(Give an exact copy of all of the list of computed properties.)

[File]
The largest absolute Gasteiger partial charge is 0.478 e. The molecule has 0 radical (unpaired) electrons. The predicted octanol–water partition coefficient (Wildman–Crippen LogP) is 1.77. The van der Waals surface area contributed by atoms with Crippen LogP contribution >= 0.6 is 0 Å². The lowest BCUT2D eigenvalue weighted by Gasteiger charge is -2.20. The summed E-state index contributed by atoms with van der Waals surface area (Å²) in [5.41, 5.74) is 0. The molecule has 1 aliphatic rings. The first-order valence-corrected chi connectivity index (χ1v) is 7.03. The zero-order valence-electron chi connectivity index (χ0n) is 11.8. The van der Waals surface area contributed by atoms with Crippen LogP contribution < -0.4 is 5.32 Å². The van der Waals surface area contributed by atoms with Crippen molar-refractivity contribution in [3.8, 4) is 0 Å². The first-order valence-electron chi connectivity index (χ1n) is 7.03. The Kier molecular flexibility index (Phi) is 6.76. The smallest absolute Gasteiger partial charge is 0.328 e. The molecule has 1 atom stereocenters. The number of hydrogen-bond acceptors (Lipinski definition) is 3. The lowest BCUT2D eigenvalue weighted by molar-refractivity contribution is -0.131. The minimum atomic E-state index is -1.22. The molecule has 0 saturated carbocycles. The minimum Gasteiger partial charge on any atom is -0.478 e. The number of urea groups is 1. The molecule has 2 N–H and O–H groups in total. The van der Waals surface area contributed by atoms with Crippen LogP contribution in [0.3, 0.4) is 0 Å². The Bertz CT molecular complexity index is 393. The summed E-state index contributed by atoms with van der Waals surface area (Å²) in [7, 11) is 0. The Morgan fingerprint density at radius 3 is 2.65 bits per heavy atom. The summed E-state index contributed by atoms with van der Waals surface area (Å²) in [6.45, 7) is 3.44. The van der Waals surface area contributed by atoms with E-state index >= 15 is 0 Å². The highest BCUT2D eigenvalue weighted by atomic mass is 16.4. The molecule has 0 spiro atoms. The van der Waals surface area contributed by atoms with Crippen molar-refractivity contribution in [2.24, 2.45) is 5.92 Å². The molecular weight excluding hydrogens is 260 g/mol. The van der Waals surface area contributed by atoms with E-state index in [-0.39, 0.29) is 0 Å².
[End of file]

The largest absolute Gasteiger partial charge is 0.478 e. The molecule has 0 radical (unpaired) electrons. The predicted octanol–water partition coefficient (Wildman–Crippen LogP) is 1.77. The van der Waals surface area contributed by atoms with Crippen LogP contribution >= 0.6 is 0 Å². The lowest BCUT2D eigenvalue weighted by Gasteiger charge is -2.20. The summed E-state index contributed by atoms with van der Waals surface area (Å²) in [5.41, 5.74) is 0. The molecule has 1 aliphatic rings. The first-order valence-corrected chi connectivity index (χ1v) is 7.03. The zero-order valence-electron chi connectivity index (χ0n) is 11.8. The van der Waals surface area contributed by atoms with Crippen LogP contribution < -0.4 is 5.32 Å². The van der Waals surface area contributed by atoms with Crippen molar-refractivity contribution in [3.8, 4) is 0 Å². The first-order valence-electron chi connectivity index (χ1n) is 7.03. The Kier molecular flexibility index (Phi) is 6.76. The smallest absolute Gasteiger partial charge is 0.328 e. The molecule has 1 atom stereocenters. The number of hydrogen-bond acceptors (Lipinski definition) is 3. The lowest BCUT2D eigenvalue weighted by molar-refractivity contribution is -0.131. The minimum atomic E-state index is -1.22. The molecule has 0 saturated carbocycles. The minimum Gasteiger partial charge on any atom is -0.478 e. The number of urea groups is 1. The molecule has 2 N–H and O–H groups in total. The van der Waals surface area contributed by atoms with Crippen LogP contribution in [0.3, 0.4) is 0 Å². The Bertz CT molecular complexity index is 393. The summed E-state index contributed by atoms with van der Waals surface area (Å²) in [7, 11) is 0. The Morgan fingerprint density at radius 3 is 2.65 bits per heavy atom. The summed E-state index contributed by atoms with van der Waals surface area (Å²) in [6.45, 7) is 3.44. The van der Waals surface area contributed by atoms with E-state index >= 15 is 0 Å². The highest BCUT2D eigenvalue weighted by atomic mass is 16.4. The molecule has 0 spiro atoms. The van der Waals surface area contributed by atoms with Crippen molar-refractivity contribution in [2.24, 2.45) is 5.92 Å². The molecular weight excluding hydrogens is 260 g/mol. The van der Waals surface area contributed by atoms with E-state index in [-0.39, 0.29) is 0 Å².